ALBANY -- Area emergency management personnel said Friday waters from Kinchafoonee Creek, Muckalee Creek and the Flint River are receding.
That's good news for many Lee County residents who have evacuated their homes along the creeks due to water damage.
"Both creeks have been dropping steadily," said Capt. Kelly Harcrow of the Lee County Fire Department. "The Kinchafoonee has dropped about a foot."
Harcrow said many Lee County residents were spared more flood damage because of the rain patterns Friday.
"It was a steady light rain, not a heavy rain," he said. "It worked out favorably."
However, EMA officials were warned Friday that area counties were not out of the woods yet.
"It remains to be seen how much we will be affected by the rain," said Jim Vaught, Albany-Dougherty EMA Deputy Director.
He said that although the rainfall may not have had a significant impact on water, the ground is still saturated.
"The good news is that we're not going to have another rain event for three days," said Vaught. "The National Weather Service is forecasting sunny skies and cool weather."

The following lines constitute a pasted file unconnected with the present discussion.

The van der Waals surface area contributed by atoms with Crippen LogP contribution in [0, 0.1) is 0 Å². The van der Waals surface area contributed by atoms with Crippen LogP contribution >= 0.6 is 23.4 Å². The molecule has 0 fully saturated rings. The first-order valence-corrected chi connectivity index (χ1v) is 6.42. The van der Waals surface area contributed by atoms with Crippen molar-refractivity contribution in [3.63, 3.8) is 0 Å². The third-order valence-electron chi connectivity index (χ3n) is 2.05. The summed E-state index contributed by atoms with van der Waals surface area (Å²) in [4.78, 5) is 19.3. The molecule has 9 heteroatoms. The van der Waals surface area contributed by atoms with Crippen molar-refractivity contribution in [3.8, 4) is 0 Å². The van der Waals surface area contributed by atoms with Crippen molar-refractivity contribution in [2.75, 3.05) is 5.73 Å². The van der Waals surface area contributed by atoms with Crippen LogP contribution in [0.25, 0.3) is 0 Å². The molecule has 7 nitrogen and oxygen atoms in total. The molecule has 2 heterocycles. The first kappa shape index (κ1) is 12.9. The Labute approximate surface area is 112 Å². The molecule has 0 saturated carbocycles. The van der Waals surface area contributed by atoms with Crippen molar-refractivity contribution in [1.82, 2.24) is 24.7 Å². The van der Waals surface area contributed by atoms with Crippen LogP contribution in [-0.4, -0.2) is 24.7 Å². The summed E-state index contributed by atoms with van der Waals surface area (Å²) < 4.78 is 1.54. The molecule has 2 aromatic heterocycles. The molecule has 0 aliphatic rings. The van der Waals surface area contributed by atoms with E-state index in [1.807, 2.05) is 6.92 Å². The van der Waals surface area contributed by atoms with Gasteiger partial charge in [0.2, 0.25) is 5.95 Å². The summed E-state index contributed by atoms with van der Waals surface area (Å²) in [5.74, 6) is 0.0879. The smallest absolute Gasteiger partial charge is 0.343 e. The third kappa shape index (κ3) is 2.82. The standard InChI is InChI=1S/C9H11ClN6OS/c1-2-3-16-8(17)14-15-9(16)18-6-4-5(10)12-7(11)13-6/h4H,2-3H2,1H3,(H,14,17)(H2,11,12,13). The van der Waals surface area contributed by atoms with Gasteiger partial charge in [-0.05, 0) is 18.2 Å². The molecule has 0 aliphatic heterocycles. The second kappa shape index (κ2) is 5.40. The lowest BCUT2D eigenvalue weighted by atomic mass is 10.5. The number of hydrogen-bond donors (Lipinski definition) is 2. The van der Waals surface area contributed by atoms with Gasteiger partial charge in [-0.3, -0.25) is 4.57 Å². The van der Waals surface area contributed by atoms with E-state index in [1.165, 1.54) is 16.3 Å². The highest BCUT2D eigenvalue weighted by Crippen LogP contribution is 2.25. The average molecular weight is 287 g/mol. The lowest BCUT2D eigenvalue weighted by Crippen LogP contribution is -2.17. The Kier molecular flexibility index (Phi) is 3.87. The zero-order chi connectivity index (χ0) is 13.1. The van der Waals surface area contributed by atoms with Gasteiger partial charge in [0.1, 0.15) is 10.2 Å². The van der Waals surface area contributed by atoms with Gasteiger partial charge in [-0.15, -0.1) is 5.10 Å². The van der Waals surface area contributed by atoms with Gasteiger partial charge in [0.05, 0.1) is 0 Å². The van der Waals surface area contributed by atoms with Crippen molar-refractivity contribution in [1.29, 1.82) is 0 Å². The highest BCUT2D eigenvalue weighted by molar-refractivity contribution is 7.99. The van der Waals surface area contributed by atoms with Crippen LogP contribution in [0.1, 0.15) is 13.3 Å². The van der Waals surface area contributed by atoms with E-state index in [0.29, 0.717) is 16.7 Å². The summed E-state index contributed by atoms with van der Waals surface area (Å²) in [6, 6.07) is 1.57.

While the forecast may seem nice, the National Weather Service warned emergency management personnel that the waters may eventually rise again.
"They (NWS) are predicting the Flint will rise from 16.9 feet to 18.62 feet on Sunday," said Vaught. "The Kinchafoonee is expected to rise from 13.5 feet to 15.9 Saturday afternoon, with the Muckalee rising to 14.96 feet from 12.5 feet Saturday night."
Vaught said Albany and Dougherty County have experienced minor flooding in Ramsey and Radial subdivisions, but do not foresee any major complications.
Public Works said they are not currently pumping anywhere due to the holding ponds absorbing most of the overflow.
Harcrow said Lee County officials are currently trying to collect as much data as possible from homeowners who have received damage.
"We are asking anyone who has suffered damage to call us so we can get your information," he said. "We are in the process of trying to apply for GEMA (Georgia Emergency Management Agency) funds."
Harcrow said many Lee County residents still cannot return to their homes and several roads remain closed.
The National Weather Service announced Friday afternoon that freezing temperatures are in the forecast for the weekend with lows in
the 20s and highs in the 50s.